Being somewhat of a night owl, I try to schedule interviews at the crack of noon. But my chat with Robert Ordway began before his store — Rusted Oak — opened for business. I could have used a shave and became all the more self-conscious when I realized that I’d spilled some jambalaya on my blue jeans from the night before. To make matters worse, as I pulled into the lot on Valparaiso’s square I noted that my black coat was coated with globs of snow white hair from my girlfriend’s one-eared cat.
Ordway, 30, is a haberdasher and quite the clothes horse.
Think: GQ meets Swamp People.
Were you born and raised in Valpo?
“No, I grew up in Lake Station,” he said. “I graduated from River Forest High School.”
The River Forest Ingots. Only in Northwest Indiana. College?
“I was the first one in my family to go to college. I was an Eli Lilly Endowment Scholar which is a full ride to anywhere in the state of Indiana. I went to Purdue for a year and then my dad passed away from Lou Gehrig’s disease. That fall, I transferred to Valparaiso University. I graduated with a (bachelor of science in business administration) degree.
“When I graduated, is when the financial crisis started. Mine was probably the worst degree in America to have. There was probably a 30 to 40 percent contraction in the financial service industry pretty much over night.”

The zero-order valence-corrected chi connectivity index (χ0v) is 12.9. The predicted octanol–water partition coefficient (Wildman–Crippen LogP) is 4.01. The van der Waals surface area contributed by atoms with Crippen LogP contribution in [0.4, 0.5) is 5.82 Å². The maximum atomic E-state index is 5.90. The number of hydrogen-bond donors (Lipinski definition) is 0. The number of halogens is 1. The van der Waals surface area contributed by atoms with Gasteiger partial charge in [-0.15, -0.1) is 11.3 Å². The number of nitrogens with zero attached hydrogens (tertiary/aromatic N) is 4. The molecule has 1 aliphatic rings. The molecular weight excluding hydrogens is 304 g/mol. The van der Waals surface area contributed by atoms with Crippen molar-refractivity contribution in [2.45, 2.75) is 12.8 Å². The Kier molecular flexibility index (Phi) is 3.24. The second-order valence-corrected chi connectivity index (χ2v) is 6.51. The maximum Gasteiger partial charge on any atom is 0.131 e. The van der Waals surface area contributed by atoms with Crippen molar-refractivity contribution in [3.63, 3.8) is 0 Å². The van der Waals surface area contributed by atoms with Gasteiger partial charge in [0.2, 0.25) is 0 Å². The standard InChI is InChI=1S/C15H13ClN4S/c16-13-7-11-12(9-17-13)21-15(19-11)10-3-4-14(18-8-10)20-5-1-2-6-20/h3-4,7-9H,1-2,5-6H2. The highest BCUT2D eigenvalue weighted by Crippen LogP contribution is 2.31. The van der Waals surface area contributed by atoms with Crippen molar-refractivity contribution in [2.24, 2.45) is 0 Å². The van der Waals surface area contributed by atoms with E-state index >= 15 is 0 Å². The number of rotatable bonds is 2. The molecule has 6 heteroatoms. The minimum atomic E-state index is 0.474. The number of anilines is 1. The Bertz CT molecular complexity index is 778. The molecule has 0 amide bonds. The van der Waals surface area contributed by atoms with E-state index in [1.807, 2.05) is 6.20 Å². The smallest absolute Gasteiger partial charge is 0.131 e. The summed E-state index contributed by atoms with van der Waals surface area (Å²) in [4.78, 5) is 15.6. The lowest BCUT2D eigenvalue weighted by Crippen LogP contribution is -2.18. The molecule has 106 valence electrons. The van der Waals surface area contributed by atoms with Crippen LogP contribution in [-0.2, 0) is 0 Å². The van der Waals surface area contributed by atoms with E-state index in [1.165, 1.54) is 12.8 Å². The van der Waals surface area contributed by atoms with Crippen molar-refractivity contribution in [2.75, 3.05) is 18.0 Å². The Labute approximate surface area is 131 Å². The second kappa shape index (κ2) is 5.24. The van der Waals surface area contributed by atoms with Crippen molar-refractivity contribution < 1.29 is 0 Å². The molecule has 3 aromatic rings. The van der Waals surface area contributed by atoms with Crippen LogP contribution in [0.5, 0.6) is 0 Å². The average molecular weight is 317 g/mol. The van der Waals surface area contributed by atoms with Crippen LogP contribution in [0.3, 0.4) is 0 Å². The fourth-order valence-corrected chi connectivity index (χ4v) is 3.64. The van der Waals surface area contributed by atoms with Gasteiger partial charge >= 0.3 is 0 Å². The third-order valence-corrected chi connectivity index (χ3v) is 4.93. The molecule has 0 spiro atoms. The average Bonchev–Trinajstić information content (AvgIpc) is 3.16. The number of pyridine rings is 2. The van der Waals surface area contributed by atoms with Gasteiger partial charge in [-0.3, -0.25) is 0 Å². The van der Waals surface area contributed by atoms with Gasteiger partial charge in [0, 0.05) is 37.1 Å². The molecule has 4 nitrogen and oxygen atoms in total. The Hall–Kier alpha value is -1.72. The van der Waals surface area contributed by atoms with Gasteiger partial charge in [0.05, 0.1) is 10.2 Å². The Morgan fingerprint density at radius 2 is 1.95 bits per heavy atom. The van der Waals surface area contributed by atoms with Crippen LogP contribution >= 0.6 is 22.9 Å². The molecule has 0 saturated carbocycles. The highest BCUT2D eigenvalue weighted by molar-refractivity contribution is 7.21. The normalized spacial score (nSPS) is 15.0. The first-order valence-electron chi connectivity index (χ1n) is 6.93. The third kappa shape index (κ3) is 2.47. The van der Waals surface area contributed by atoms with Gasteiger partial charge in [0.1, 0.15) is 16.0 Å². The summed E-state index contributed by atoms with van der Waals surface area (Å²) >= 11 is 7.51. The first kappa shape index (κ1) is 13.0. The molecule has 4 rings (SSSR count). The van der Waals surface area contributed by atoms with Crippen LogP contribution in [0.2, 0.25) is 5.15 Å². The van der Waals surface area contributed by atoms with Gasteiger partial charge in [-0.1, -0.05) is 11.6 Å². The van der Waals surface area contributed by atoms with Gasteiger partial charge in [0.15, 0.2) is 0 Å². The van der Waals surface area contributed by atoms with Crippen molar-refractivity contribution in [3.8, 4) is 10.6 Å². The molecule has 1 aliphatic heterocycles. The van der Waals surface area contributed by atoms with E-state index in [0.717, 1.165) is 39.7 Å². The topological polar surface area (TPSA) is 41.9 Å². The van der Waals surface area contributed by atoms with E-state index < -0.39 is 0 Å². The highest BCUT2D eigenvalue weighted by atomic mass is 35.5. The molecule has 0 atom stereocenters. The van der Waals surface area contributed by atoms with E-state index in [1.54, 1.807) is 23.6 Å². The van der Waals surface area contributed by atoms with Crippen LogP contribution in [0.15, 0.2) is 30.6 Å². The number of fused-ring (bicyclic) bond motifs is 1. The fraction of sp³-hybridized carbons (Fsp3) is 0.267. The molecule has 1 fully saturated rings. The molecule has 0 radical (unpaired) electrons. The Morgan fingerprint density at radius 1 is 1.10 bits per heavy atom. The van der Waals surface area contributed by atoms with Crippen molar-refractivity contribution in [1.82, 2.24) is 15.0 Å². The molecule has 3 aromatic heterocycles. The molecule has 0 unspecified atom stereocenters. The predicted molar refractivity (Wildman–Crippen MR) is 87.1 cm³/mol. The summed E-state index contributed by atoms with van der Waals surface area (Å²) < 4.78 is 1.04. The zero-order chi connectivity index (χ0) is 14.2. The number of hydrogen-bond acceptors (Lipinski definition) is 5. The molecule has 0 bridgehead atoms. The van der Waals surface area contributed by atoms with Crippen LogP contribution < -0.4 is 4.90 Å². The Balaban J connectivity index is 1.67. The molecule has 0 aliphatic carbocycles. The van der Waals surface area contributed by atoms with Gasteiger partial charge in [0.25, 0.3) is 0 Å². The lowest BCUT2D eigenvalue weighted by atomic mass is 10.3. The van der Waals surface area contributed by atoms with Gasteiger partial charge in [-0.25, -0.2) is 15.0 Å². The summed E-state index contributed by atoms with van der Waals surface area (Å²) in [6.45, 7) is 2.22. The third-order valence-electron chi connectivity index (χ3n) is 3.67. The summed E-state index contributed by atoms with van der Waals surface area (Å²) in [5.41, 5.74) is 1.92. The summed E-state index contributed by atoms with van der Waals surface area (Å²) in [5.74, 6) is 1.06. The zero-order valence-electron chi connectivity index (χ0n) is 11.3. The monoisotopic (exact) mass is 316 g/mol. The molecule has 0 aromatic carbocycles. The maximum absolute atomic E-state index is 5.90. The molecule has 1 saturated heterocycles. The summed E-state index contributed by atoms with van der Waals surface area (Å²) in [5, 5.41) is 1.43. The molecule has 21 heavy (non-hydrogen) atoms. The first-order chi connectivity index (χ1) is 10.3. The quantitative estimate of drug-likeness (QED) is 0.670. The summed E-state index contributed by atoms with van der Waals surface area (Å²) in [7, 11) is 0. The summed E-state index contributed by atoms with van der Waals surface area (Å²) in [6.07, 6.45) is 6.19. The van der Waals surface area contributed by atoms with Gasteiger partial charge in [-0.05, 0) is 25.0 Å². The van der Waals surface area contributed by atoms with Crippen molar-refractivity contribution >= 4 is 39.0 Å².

What did you do?
“I went back to grad school in January of 2009 at Valparaiso University for international commerce and policy. On my third day of grad school, my mother took her own life. It made for a challenging year-and-a-half to get through grad school. But I finished with like a 3.89 (grade point average); I only had one B-plus. It was a good program and I learned a lot.
“In 2009, I interned for Mayor John Costas. In the spring of 2010, I interned for state representative Ed Soliday in Indianapolis. Once I was done with that, they needed people on the ground to run political campaigns, so I worked for the Republican House Campaign Committee and worked on Dan Klein’s campaign in Crown Point.”
This is good. I’m knocking out my annual Republican interview and it’s only January. Tell me about your people.
“Most of the Ordways migrated to Indiana from Western Kentucky, particularly when the mineral mines were depleting in the early 20th Century. My family came from Crittenden County to Gary during the1950s to get jobs at U.S. Steel.”
People from all over the world came to this area to land jobs in the steel mills.
“Unlike the rest of the state, which is mostly white Anglo-Saxon Protestant, this is by far the most diverse as far as ethnic backgrounds. You don’t hear about Pierogi Fest or Serb Fest in Indianapolis.”
Don’t get me started. I just went off on a professor emeritus from IU Bloomington the other day. I didn’t like the way he talked down to me regarding one of my columns. He told me I needed to buy his book and that it was available at Hoosier Press. Those are the folks who rejected my attempt of publishing a book about the people of Northwest Indiana. (Screw) them. I self-published and my book is selling like hot cakes.